Before I arrived home I expected it to be another lecture about how great my grandfather was, how he was the best thing since Barenziah to happen to the Dunmer, or, alternately, using me as target practice for Grandmother Menas' staff. Despite being blind, she was deadly accurate.

When I got there, however, there was a small satchel on the floor and the old women were huddled together- which was unusual, because, like true Telvanni wizards, they were constantly at each other's throats. If one claimed it was Loredas, another would turn around and insist it was Fredas, regardless of the actual day. I suspect this is one of the reasons they have lived so long, even for Dunmer. They live to bicker with each other.

Grandmother Menas, who is my actual grandmother, was the first to sense me. "Boy! We were just talking about you. Your fate is already predetermined by Azura, so you have no choice in the matter." She said, clattering her staff on the ground as she approached me. "What matter, grandmother?" I asked. Grandmother Menas could be painfully vague about important things, then embarrassingly detailed about things I'd rather not hear about. She cleared her throat, and I knew I was in for the long version of the story.

"Well, as you probably know- I don't remember if I told you or not- your grandfather was not from Morrowind. He was a stranger, an outlander, but like a true Dunmer, he rose up and triumphed! And he did many, many other good things. Especially to his favourite retainer-me. Mmm." Grandmother Menas drifted off, losing herself in thoughts of the past. "You weren't his favourite, you trumped up slattern! You just exploited his weakness, you filthy tart." Grandmother Arelas interjected. "Like you were any better, Arelas! Master, I need help with this incantation..." Grandmother Menas snapped back, rapping her staff on the floor stones.

"For the love of Azura, please stop fighting..." I begged, not wishing to see a wizard brawl between them. They turned to look at me. "I never knew grandfather wasn't Morrowind-born, I thought Morrowind was the land of our ancestors." I continued, trying to keep them distracted and on topic. Grandmother Menas rapped me on the head with her staff. "Silly boy, Morrowind is the ancestral homeland of all Dunmer, Morrowind-born or not."

I had hoped that my grandmothers would stop arguing long enough to get to the point, but I was wrong. "No, we don't know the Nerevarine's ancestors, he was born in the Imperial city." Grandmother Omavel cut in. "Morrowind is the ancestral homeland of all Dunmer. If it was not his ancestral homeland, he would be an Altmer. I would think one such as you would know your history, or has restoration magic rotted your brain?" Grandmother Menas snapped back.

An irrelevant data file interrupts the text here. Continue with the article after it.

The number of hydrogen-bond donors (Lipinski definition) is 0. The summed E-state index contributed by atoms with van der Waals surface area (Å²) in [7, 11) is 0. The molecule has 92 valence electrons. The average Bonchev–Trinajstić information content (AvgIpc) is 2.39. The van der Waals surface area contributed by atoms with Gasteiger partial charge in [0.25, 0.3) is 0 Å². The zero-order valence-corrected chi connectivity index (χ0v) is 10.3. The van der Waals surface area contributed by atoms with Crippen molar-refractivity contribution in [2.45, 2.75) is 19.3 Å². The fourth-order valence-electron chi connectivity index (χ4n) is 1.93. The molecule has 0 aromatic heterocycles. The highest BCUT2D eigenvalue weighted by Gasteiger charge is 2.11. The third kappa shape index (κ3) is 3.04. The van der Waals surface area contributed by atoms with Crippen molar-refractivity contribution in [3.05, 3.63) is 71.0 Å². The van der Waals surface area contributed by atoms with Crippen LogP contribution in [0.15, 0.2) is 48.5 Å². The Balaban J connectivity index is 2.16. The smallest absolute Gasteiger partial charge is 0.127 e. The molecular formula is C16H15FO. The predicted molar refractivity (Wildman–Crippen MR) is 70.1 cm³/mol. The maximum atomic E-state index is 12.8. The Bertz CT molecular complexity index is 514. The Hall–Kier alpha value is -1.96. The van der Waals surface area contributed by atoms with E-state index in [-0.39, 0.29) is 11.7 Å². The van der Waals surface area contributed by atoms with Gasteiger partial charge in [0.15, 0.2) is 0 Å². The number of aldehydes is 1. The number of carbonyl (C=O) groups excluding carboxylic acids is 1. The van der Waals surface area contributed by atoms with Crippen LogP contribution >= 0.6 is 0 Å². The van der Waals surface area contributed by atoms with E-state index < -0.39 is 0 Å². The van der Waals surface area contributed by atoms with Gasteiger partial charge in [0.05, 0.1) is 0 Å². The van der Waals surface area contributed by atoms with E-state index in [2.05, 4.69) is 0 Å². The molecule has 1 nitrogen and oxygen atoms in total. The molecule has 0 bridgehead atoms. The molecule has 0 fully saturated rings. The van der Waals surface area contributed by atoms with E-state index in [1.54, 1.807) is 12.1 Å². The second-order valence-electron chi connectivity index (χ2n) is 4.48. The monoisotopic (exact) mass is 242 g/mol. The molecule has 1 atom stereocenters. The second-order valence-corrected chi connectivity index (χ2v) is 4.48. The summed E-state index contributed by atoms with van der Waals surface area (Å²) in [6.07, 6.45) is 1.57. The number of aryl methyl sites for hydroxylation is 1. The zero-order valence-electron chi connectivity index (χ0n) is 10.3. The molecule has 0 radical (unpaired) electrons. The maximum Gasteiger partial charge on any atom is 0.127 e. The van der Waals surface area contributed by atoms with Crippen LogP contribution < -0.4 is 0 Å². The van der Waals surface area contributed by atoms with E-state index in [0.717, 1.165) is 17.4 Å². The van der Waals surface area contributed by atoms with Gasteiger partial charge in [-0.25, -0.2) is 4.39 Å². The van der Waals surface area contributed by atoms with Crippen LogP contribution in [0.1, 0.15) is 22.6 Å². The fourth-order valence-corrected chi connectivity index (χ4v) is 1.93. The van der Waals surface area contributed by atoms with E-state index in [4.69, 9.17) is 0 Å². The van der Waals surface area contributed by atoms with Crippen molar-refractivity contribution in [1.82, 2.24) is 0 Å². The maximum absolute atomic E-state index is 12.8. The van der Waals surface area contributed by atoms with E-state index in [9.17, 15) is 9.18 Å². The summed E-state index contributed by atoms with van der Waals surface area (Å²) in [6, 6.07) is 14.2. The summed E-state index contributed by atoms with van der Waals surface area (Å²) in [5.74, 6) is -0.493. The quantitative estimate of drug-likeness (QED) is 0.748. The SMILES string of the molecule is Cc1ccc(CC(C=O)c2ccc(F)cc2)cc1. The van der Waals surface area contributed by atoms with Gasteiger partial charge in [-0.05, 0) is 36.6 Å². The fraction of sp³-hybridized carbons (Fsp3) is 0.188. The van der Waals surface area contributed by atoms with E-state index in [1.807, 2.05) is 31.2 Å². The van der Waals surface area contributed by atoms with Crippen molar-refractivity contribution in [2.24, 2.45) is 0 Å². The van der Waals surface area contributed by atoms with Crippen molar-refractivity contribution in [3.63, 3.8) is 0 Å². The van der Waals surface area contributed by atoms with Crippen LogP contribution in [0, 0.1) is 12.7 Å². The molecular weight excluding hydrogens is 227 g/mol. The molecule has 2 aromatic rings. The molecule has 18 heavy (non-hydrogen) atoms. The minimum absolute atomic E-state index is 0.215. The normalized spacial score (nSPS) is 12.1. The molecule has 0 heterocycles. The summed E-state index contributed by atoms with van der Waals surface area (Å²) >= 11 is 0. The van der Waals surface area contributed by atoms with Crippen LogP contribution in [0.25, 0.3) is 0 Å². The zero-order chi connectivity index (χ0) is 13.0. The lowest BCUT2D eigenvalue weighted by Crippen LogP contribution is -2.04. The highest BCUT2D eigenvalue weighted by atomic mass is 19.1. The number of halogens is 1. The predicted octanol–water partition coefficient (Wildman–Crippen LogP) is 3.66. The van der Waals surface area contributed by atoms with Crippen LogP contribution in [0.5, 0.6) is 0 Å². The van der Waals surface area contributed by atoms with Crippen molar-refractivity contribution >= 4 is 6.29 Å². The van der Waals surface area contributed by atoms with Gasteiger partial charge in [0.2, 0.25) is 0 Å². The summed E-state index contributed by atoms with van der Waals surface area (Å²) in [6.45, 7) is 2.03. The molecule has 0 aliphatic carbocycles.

I shrunk away, predicting a storm of heated words and magicka. Thankfully, Grandmother Seleth stepped in. "Can we get on with it? I don't have all eternity, you know, and I'd like to continue my research, maybe get in one final breakthrough before I DIE." Grandmother Menas opened her mouth to say something, but shut it right away. I took my chance. "Why did you wish to see me, Grandmothers?" I asked, politely.

"I was getting to that! You're being sent to Skyrim. Take that bag, and go down to the docks." Grandmother Menas replied. "Why am I being sent away?" My mind quickly went through things I could have done to upset them. The only things I could think of were interrupting one of their rituals to Hircine when I was very young, (Didn't look too much like a summoning ritual to me) trying to join the temple, and futile attempts to sneak out of the tower. It's hard to do much to upset them when they can see the future.

"Because Azura said so, and because we aren't going to be around to hold your hand forever. We're old, Nerevar, and you are a fully grown mer." Grandmother Menas said, and I felt a twinge of sadness. They spoke the truth. I turned to leave, but Grandmother Menas called me back. " Wait, boy. Take this with you. It belonged to your grandfather." She said, pushing a lump of melted metal into my hand. It vaguely looked like a moon and star, but was otherwise unremarkable. "Thank you." I said, without enthusiasm. Another relic of the past, a reminder of something I wasn't.

"Don't lose it, whatever you do. It'll bring you...luck." She insisted. Normally I would have just shoved it back in my grandfather's urn while they weren't looking, but I could feel something strangely special about it. Not an enchantment, but some otherworldly influence. Begrudgingly, I put it in my pocket. I was clearly dismissed, for my grandmothers had now turned their backs on me and were resuming their argument. When I heard the crackling of magicka, I decided it would be a good time to leave. I snuck out, closing the door quietly behind me. Not that they would have noticed anyway.

Outside the tower, it was a clear day, with my grandmother's House Telvanni banner flapping gently in the wind. I sighed. For women that could supposedly see the future, they spent a lot of time lost in the past, with their relics from a dead age. Giving the village one last look, I set off for the Raven Rock docks, and the adventures in Skyrim that awaited.